Listening to the experience of poverty

In conversation at Gather for the Day in Bristol

Natalie Burfitt reports on the recent CMS Gather for the Day event held in Bristol.

In his book The McDonaldization of the Church, John Drane boldly states that “the mainstream Churches have virtually never been able to relate to the poor in any significant and long-lasting way.”*

Pretty damning, right? And while we might want to hold up good and shining examples to contradict the claim, it’s hard to ignore the fact that mainstream churches in the UK tend to be middle-class. It’s not that there’s no concern about homeland poverty – it’s just that there are very few meaningful relational connections with people experiencing poverty.

But this is a space where pioneers and social entrepreneurs tend to be found, so it’s important for the CMS pioneer network to focus attention on what it means to be with communities experiencing poverty. On Thursday 21 March, the latest in our series of Gather events (meeting places for pioneers and the missionally-minded) went to Bristol to host a day of listening and learning from this context.

Eunice Attwood
The Seedbeds team from Birmingham

Eunice Attwood, Church At the Margins Officer for the Methodist Church, set the scene. She outlined key facts about what poverty in the UK looks like, as well as giving a human face to the experience with memories from her own childhood and family life.
Ash Barker told stories of ‘the places that have chosen him’, accompanied by Michael, Helen and Matt from his current home in Winson Green, Birmingham. Ash, Michael, Helen and Matt exercise creative, practical ministries at Lodge Road Community Church where the local community find a place of welcome, fun and care.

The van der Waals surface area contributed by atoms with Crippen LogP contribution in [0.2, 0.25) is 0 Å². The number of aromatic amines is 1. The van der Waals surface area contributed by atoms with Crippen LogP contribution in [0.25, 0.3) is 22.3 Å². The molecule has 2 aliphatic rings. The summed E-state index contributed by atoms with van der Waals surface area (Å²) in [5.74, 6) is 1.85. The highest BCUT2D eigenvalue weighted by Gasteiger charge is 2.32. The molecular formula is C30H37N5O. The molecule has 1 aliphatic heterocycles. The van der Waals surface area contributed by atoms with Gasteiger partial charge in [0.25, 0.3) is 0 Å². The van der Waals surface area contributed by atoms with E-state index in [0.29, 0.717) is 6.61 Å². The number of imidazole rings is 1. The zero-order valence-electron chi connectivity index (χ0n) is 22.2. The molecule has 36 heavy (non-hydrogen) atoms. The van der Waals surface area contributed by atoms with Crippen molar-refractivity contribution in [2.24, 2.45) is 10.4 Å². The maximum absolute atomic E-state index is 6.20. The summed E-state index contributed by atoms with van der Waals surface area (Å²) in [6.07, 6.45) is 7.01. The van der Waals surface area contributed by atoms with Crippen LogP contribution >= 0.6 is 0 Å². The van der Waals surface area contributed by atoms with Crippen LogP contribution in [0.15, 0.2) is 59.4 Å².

Rosie Hopley also told stories of her childhood where she knew both plenty and scarcity. Her social enterprise work is based in Bristol and Lovewell, sells beauty products that support traumatised women in to work, confidence and self-esteem. Some of us left with beautifully scented candles and diffusers purchased from their wares.

Rosie Hopley
The Clean for Good team from London

Finally, we heard from Clean For Good, a London based cleaning company that goes against the normal, exploitative practices of the cleaning service industry to offer just and fair employment rights. Its founders narrated the hardship in setting it up – a mighty task – that then seemed like a small mountain when held against the stories from two of the company’s managers. They told of years exploitation, isolation and degradation in a way that was powerfully affecting – and how Clean For Good had brought them transformation and new life.

In the conversation and connecting, there was time to ponder it all with others. A few days after Gather For the Day, there was national news coverage of the latest figures showing rising levels of childhood poverty in the UK. How we learn the names, faces and stories of the people behind the numbers is the call and invitation to all of us who seek the common good and God’s shalom.

*John William Drane, The McDonaldization of the Church: Consumer Culture and the Church’s Future (London: Darton, Longman & Todd, 2000), p. 61

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